Researchers theorize that crocin, the active component of saffron, may be effective against cognitive disorders because it may inhibit the overgrowth of beta amyloid plaques in the human brain, which are believed to be a major cause of Alzheimer’s. It also has potent anti-inflammatory effects in the brain.
Saffron Improves Age-Related Macular Degeneration
Macular Degeneration is the leading cause of vision impairment in people over the age of 55, affecting more than 10 million Americans. At present, it is considered by the medical community as an incurable eye disease.
Macular Degeneration is caused by the deterioration of the central portion of the retina, the inside back layer of the eye that records the images we see and sends them via the optic nerve from the eye to the brain. The retina’s central portion, known as the macula, is responsible for focusing central vision in the eye, and it controls our ability to read, drive a car, recognize faces or colors, and see objects in fine detail.
However, saffron has been shown to protect and prevent the steady breakdown of light-sensitive cells in the center of the retina, the macula. This addresses the root cause of age-related macular degeneration and improves light sensitivity, a major manifestation of the disease.
Several clinical studies have discovered that supplementing with saffron (20 mg/day) can improve visual acuity as well as sensitivity to light, even in people with early macular degeneration. More impressively, patients experienced improvement in vision that was measured by them seeing an average of two additional lines on the eye chart commonly used by physicians to test vision.
How Much Saffron Do You Need?
You can use saffron in cooking, but you’re not likely to get the research-backed effective dose just by eating a bowl of bright yellow rice. If you want the mood, brain, and other benefits, you’ll need the therapeutic doses used in clinical studies, which can only be found in supplement form.
The typical dosage for saffron extract standardized at 2% safranal is 30 mg twice daily as an anti-depressant, 30 mg per day for cognitive improvement, 20 mg per day for visual improvement, and 176.5 mg per day for appetite control and weight management.
You can find saffron as a supplement by itself or as a component in a formulated mood blend with other botanicals that provide a synergistic effect on brain function.
Saffron is safe and generally well tolerated in food amounts.
When taken in doses higher than food amounts, there are some possible side effects, such as dry mouth, anxiety, agitation, drowsiness, low mood, sweating, nausea or vomiting, constipation or diarrhea, change in appetite, flushing, and headache. Allergic reactions can occur in some people.
- Taking high doses of 5,000 milligrams or more can cause poisoning, and doses of 12,000-20,000 milligrams can cause death.
- Saffron should not be taken in amounts larger than what is normally found in food during pregnancy and breast-feeding. Larger amounts of saffron can make the uterus contract and might cause a miscarriage. Not enough is known about the safety of using saffron during breast-feeding. Stay on the safe side and stick to using only food amounts.
- Since saffron is known to affect moods, there is a concern that it might trigger excitability and impulsive behavior (mania) in people with bipolar disorder. Those with this condition should not use saffron.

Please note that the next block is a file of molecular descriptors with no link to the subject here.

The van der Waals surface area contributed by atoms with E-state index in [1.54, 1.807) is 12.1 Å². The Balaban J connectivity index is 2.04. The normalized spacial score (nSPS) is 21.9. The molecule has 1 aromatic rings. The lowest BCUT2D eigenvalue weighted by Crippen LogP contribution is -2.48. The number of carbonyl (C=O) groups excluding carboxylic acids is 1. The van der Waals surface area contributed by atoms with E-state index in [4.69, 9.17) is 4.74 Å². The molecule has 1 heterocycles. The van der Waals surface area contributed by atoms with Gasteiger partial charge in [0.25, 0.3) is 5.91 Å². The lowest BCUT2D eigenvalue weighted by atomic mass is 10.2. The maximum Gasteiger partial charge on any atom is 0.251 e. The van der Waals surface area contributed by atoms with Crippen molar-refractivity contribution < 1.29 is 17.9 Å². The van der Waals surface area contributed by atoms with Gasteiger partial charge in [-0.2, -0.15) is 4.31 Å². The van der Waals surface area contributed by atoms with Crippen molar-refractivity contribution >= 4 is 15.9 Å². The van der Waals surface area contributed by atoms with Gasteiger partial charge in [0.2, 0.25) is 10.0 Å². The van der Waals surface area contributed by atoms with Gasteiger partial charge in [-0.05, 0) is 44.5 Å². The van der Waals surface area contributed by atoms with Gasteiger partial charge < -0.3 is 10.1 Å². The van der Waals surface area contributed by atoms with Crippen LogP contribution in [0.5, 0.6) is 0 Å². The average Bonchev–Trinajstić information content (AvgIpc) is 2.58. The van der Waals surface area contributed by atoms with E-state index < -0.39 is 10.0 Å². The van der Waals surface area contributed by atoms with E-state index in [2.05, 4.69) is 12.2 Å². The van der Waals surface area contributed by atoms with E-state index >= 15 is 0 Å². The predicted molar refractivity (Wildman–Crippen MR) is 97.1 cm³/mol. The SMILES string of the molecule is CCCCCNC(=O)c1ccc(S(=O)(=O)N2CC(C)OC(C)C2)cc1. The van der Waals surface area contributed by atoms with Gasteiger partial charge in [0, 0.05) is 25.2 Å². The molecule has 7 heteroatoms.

- People who are allergic to Lolium, Olea (includes olive), and Salsola plant species might also be allergic to saffron.
- Taking large amounts of saffron might worsen some heart conditions, as it may affect how fast and how strong the heart beats.
- If you already have low blood pressure, be careful with saffron, as it might lower blood pressure even more.
To minimize any risk of side effects, consult a physician or clinical nutritionist for proper dosing.
Link to Dee’s podcast on this subject
DEE’S RECOMMENDATIONS FOR SAFFRON SUPPLEMENTATION:
Ahmadpanah, M., Ramezanshams, F., Ghaleiha, A., Akhondzadeh, S., Bahmani, D. S., & Brand, S. (2019). Crocus Sativus L. (saffron) versus sertraline on symptoms of depression among older people with major depressive disorders–a double-blind, randomized intervention study. Psychiatry Research, 282, 112613. doi:10.1016/j.psychres.2019.112613
Bagur, M. J., Salinas, G. A., Jiménez-Monreal, A., Chaouqi, S., Llorens, S., Martínez-Tomé, M., & Alonso, G. (2017). Saffron: An old medicinal plant and a potential novel functional food. Molecules, 23(1), 30. doi:10.3390/molecules23010030
Farokhnia, M., Sabet, M. S., Iranpour, N., Gougol, A., Yekehtaz, H., Alimardani, R., . . . Akhondzadeh, S. (2014). Comparing the efficacy and safety of Crocus sativus L. with memantine in patients with moderate to severe Alzheimers disease: A double-blind randomized clinical trial. Human Psychopharmacology: Clinical and Experimental, 29(4), 351-359. doi:10.1002/hup.2412
Lashay, A., Sadough, G., Ashrafi, E., Lashay, M., Movassat, M., & Akhondzadeh, S. (2016). Short-term outcomes of saffron supplementation in patients with age-related macular degeneration: A double-blind, placebo-controlled, randomized trial. Medical Hypothesis, Discovery & Innovation Ophthalmology Journal, 5(1), 32–38.
Mashmoul, M., Azlan, A., Khazaai, H., Yusof, B., & Noor, S. (2013). Saffron: A natural potent antioxidant as a promising anti-obesity drug. Antioxidants, 2(4), 293-308. doi:10.3390/antiox2040293
Ranjbar, H., & Ashrafizaveh, A. (2019). Effects of saffron (Crocus sativus) on sexual dysfunction among men and women: A systematic review and meta-analysis. Avicenna Journal of Phytomedicine, 9(5), 419–427.
Yang, X., Chen, X., Fu, Y., Luo, Q., Du, L., Qiu, H., . . . Meng, H. (2018). Comparative efficacy and safety of Crocus sativus L. for treating mild to moderate major depressive disorder in adults: A meta-analysis of randomized controlled trials. Neuropsychiatric Disease and Treatment,14, 1297-1305. doi:10.2147/ndt.s157550